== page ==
Tip: Brokerage Account Bonuses are Negotiable

This is a guest post from Robert Dwyer

You’re familiar with credit card and bank account signup bonuses, but once you’ve signed up for all the cards and wrestled with all the viable banks for signup bonuses you might also want to look into brokerage account bonuses.

Why? Because they can be quite lucrative.

In exchange for opening a new brokerage account and transferring a specified amount of money or securities into a new brokerage account and keeping it there a certain amount of time you can earn a signup bonus.

The amount of the bonus varies depending on the firm and amount transferred. Here’s a site that in my experience maintains an up to date listing of the best deals. A typical bonus would be something in the neighborhood of $300 for $100,000 in assets. Or all the way up to $2,500 for $1M. Deals come and go.

Some brokerage firms have relationships with banks whereby you’ll get banking perks like higher credit card rewards for keeping a certain amount of assets with them. BofA/Merrill is probably the most relevant example. If you have have $100,000 in assets with Merrill you’ll earn 75% more rewards on certain BofA credit cards through their Preferred Rewards program. And banking perks like unlimited fee-free ATM withdrawals. There are benefits in bundling.


Before going much further let’s think about some things that can go wrong with brokerage account signup bonuses, and transferring brokerages in general.

You might miss some important nuance in the signup bonus terms. The brokerage might not post the bonus automatically causing you to waste time hounding. The transfer might get caught up/not occur without hounding. The receiving firm might not be able to manage the specific incoming mutual funds you’re transferring. Somewhere along the line your funds could get liquidated rather than transferred in kind. The cost basis of the funds might get lost. You might have to pay a fee to close and transfer your old account that erodes the value of the signup bonus. The value of your assets might decline below the threshold required to get the bonus. You might be giving up on a trading platform/firm you really enjoy working with for an inferior entity. The time and headache associated with the transfer might not be worth it after all.

Just a few things off the top of my head.

But other than that – great deal!


Fidelity used to have a great program whereby you could get 50,000 airline miles for transferring in $100,000 in assets. But they killed that offer.

When BofA launched their new Premium Rewards card it sparked new interest in their Preferred Rewards program. The signup bonuses for Merrill Edge aren’t as generous currently as they were last year but this is a great opportunity to call and negotiate. If they offered something before they may be able to offer it again. Hint: They can offer it again.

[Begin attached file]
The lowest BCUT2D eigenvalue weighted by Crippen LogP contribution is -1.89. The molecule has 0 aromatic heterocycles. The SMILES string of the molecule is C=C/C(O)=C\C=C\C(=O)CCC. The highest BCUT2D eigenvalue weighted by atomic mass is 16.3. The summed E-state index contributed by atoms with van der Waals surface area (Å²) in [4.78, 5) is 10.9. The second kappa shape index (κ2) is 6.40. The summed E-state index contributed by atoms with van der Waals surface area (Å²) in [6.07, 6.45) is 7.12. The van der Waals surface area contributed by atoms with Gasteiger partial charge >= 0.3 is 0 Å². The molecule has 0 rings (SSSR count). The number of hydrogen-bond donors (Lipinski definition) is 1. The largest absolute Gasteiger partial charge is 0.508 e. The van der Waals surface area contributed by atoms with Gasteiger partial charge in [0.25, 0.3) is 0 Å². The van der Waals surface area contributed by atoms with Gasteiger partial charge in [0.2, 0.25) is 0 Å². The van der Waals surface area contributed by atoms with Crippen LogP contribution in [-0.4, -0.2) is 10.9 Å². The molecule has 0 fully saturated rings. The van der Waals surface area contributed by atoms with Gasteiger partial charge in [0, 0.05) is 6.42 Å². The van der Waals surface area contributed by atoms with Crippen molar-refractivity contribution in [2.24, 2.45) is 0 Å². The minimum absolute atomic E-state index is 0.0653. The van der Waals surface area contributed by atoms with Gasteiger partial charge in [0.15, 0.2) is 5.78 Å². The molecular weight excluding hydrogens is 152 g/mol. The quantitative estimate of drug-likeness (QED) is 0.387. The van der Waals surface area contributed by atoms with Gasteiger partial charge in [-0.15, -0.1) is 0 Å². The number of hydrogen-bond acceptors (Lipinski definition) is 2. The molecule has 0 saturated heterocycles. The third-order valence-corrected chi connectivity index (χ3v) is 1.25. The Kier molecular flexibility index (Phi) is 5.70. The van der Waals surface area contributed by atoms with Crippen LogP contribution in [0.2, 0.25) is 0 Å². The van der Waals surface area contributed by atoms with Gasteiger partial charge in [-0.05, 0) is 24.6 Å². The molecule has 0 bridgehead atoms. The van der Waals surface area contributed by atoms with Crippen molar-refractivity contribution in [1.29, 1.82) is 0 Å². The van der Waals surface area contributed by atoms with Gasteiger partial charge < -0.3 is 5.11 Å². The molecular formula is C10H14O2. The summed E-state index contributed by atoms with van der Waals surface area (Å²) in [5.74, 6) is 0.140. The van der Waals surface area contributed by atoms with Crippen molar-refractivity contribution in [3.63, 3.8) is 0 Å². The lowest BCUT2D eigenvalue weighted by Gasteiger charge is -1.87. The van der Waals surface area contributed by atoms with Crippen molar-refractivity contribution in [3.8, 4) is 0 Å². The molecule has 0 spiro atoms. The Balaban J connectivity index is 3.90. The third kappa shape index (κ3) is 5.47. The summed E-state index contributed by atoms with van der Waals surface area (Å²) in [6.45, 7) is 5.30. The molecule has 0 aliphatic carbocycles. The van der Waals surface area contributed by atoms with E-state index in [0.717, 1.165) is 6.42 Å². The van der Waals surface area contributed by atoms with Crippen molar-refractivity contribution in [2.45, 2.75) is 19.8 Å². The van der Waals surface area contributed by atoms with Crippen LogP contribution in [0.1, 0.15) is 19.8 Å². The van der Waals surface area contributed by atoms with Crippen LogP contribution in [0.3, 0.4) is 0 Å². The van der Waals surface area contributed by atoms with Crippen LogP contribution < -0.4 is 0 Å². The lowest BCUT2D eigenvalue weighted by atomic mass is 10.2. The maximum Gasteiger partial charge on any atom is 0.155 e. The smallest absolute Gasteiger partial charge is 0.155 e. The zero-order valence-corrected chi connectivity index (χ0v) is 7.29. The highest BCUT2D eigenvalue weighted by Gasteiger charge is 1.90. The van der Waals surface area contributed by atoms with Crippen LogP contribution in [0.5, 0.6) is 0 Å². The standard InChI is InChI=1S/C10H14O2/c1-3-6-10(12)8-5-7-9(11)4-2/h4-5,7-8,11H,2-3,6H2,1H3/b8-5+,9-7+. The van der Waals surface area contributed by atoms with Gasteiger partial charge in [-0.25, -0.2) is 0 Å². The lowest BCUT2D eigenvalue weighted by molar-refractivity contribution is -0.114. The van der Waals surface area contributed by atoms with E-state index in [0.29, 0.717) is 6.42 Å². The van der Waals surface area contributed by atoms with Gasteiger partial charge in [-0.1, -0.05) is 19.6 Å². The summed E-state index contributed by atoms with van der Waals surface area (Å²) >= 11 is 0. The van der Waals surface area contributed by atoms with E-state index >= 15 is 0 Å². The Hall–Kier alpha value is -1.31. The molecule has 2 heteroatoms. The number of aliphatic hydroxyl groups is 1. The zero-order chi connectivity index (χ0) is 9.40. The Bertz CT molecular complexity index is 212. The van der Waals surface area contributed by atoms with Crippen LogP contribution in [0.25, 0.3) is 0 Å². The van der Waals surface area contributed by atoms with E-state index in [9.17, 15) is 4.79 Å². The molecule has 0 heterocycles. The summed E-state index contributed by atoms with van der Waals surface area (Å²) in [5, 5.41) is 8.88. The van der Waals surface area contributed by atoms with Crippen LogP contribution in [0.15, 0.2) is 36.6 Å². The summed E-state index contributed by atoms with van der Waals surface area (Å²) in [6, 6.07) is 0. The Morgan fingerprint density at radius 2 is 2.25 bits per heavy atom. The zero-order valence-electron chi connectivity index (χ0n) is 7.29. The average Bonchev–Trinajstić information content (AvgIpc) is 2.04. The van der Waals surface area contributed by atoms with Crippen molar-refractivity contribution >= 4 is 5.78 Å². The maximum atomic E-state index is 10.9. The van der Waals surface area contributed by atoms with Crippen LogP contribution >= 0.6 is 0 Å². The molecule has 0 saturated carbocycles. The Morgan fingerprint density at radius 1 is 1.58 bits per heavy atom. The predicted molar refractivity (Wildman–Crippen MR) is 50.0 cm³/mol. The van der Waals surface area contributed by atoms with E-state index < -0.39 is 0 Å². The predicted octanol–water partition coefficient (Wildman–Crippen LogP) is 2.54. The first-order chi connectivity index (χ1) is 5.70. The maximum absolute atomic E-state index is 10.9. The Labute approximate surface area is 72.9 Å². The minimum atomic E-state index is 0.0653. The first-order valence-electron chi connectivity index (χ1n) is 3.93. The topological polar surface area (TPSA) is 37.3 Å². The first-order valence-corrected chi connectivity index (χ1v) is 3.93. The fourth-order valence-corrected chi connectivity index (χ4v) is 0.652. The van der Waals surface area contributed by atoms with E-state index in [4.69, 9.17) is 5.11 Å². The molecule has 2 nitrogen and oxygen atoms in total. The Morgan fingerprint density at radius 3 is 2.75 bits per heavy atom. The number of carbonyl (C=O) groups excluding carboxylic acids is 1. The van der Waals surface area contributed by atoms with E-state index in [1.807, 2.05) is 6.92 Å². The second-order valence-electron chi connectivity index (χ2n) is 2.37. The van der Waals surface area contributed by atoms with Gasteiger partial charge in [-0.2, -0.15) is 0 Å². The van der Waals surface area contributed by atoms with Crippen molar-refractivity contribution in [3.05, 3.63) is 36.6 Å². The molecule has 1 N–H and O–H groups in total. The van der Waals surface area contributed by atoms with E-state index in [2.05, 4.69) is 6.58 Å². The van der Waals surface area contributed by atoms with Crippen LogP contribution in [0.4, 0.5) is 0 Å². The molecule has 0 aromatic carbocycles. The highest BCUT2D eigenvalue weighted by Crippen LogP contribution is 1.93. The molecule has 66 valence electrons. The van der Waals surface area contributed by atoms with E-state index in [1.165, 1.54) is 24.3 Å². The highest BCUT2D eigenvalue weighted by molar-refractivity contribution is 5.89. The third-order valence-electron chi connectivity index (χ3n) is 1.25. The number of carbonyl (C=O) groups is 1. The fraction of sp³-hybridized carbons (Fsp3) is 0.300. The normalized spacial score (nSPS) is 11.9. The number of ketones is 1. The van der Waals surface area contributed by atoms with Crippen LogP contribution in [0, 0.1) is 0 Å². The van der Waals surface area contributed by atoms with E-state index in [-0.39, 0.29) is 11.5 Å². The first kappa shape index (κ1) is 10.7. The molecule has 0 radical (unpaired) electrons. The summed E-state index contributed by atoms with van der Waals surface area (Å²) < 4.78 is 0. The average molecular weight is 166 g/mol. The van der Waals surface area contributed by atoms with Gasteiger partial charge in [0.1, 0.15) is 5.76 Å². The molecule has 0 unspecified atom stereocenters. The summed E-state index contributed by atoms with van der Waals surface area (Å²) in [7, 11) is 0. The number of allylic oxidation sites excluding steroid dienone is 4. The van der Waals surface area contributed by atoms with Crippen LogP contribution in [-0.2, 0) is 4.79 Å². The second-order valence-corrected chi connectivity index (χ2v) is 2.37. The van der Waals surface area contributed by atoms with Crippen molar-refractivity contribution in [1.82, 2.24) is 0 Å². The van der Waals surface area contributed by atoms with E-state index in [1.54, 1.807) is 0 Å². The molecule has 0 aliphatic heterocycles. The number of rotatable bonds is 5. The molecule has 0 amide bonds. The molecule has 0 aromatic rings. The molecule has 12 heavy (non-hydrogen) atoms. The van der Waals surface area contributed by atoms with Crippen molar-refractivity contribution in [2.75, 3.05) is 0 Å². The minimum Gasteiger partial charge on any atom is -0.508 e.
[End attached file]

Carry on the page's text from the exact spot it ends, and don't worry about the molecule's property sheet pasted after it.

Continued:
• Invariably when one mentions you can get a 75% kicker on BofA rewards (on certain credit cards) in exchange for transferring $100k into Merrill someone will suggest it’s not worth it due to the interest you’re missing out on. This is nonsense since you’ll be keeping the funds wisely invested while with Merrill, hopefully outpacing the piddly interest you’d be earning in a savings account or similar.
  • Another consideration is tax implications. If things go smoothly your transfer will be made such that the assets are never liquidated. This is especially important for non-retirement accounts because you don’t want the transfer to cause a taxable event. The cost basis should transfer to the new brokerage firm. Just make sure the receiving firm is authorized to managed the securities you’re transferring in.
  • Call and chat with the receiving firm with any questions. In my experience the first line reps that deal with new accounts are very sharp and helpful.
  • There are brokerage account bonuses for retirement accounts as well as non-retirement accounts. Keep that in mind when thinking about whether you have the funds to qualify for signup bonuses.
  • And keep that in mind when deciding whether to rollover your 401k to your new employer’s plan when switching jobs. I prefer self-directing in part due to being able to qualify for brokerage signup bonuses. But once you rollover a 401k to a new employer’s plan, you [usually] can’t decide later to self direct it without leaving the company.
  • If you and your spouse have enough assets to qualify for a higher threshold, but you have separate accounts, call and ask if they can match the bonus you’d get for the total value of the assets. Say for example the offer is $250 for $100k, or $600 for $200k and you each have $100k. Call and ask if you can get $300 each instead of $250 each.
  • Be mindful about trying to merge joint and individual accounts as it complicates transfers.
  • Once you’ve met the required hold duration feel free to look around for better offers.

Any tips you’d share for navigating this space? Let us know in the comments.

You can follow Robert on Twitter: @RobertDwyer

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* This article was originally published here

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